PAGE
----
Sunday, August 04, 2019
In my young years as an aspiring artist, I was particularly attracted to a style of drawing–spare and emotional. This style was well-represented by early 20th Century German artists in response to brutal government oppression. One of the most powerful representatives of this art was Kathe Kollwitz. I studied her works with fascination and awe, the artwork of others, too, but Kollwitz remains most-burned in my memory.
Just the other day, a blogger I follow wrote a piece about Eva Frankfurther, a German-born artist who grew up in England. I’d never heard of Frankfurter, but her drawings and lithographs immediately captured my attention. Her art made clear that she understood the terrors of Nazi Germany, and that her expressionism was influenced by the works of Kathe Kollwitz.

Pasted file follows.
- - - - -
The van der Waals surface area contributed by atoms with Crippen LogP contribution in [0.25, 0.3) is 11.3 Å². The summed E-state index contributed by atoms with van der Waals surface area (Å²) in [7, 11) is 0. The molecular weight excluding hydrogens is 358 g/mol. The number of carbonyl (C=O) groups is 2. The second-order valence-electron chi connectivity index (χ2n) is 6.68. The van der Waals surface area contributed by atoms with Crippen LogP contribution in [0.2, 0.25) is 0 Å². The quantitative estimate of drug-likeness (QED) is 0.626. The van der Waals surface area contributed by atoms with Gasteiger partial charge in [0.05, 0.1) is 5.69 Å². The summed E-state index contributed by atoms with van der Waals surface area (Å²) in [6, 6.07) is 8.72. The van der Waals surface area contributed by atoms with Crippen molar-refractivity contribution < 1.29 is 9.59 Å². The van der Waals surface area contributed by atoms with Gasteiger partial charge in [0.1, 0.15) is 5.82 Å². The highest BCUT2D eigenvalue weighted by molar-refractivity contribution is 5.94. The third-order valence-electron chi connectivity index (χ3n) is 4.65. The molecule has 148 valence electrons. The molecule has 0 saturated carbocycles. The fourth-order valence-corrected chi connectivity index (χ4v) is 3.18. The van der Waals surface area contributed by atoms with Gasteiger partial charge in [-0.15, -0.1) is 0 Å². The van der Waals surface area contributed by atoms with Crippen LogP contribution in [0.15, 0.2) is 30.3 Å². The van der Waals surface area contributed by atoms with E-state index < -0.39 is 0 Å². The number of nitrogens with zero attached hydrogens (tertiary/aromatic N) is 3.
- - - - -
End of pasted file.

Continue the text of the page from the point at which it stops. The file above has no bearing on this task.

Kollwitz lived in Germany during the terrible years. Her art is a compassionate history of the experience of terror for humans of all ages. Frankfurter’s experience was different. She was removed from Germany as an infant just as the Nazi terrors began, but her mind and imagination were impressed by all happening in the homeland of her people. Her entire emphasis through art is on people, those in the streets of London where she lived and in Italy where she studied. She explained their taunt emotions with spare lines and made amazing art.
Unfortunately, she was one of those super-bright, creative and capable artists unable to tolerate the pressures of genius. In the 1950s, she self-imploded, committed suicide in her mid-twenties, leaving hundreds of unpublished and unsold drawings and lithographs–results of her never-ending preoccupation, studies of people on the streets and at their work.
Her art and persona have captured my thoughts and imagination. I intend to learn more about this talented individual who before now was lost to me.
Dear Readers: You will be invited to learn, along with me. Diana